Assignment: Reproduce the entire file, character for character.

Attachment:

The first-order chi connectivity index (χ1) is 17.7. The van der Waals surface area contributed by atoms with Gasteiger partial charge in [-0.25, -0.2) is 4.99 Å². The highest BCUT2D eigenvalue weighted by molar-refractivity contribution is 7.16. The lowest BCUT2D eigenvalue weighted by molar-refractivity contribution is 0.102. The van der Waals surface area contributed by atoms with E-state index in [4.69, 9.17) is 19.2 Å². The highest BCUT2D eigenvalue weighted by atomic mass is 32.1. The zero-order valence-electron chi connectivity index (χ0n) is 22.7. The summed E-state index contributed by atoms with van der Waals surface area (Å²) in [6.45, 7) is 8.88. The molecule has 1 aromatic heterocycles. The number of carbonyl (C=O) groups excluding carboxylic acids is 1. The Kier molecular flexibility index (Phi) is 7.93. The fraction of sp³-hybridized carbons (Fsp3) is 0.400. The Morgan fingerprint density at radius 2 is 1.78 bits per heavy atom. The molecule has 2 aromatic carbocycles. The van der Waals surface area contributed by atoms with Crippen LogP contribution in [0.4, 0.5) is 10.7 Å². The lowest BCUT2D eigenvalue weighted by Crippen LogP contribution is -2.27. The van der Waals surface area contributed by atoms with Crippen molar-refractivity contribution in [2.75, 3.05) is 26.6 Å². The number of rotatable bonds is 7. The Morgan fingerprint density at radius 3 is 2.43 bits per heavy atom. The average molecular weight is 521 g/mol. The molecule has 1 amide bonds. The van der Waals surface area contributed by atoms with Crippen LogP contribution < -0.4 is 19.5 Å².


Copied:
The first-order chi connectivity index (χ1) is 17.7. The van der Waals surface area contributed by atoms with Gasteiger partial charge in [-0.25, -0.2) is 4.99 Å². The highest BCUT2D eigenvalue weighted by molar-refractivity contribution is 7.16. The lowest BCUT2D eigenvalue weighted by molar-refractivity contribution is 0.102. The van der Waals surface area contributed by atoms with E-state index in [4.69, 9.17) is 19.2 Å². The highest BCUT2D eigenvalue weighted by atomic mass is 32.1. The zero-order valence-electron chi connectivity index (χ0n) is 22.7. The summed E-state index contributed by atoms with van der Waals surface area (Å²) in [6.45, 7) is 8.88. The molecule has 1 aromatic heterocycles. The number of carbonyl (C=O) groups excluding carboxylic acids is 1. The Kier molecular flexibility index (Phi) is 7.93. The fraction of sp³-hybridized carbons (Fsp3) is 0.400. The Morgan fingerprint density at radius 2 is 1.78 bits per heavy atom. The molecule has 2 aromatic carbocycles. The van der Waals surface area contributed by atoms with Crippen LogP contribution in [0.4, 0.5) is 10.7 Å². The lowest BCUT2D eigenvalue weighted by Crippen LogP contribution is -2.27. The van der Waals surface area contributed by atoms with Crippen molar-refractivity contribution in [2.75, 3.05) is 26.6 Å². The number of rotatable bonds is 7. The Morgan fingerprint density at radius 3 is 2.43 bits per heavy atom. The average molecular weight is 521 g/mol. The molecule has 1 amide bonds. The van der Waals surface area contributed by atoms with Crippen LogP contribution < -0.4 is 19.5 Å².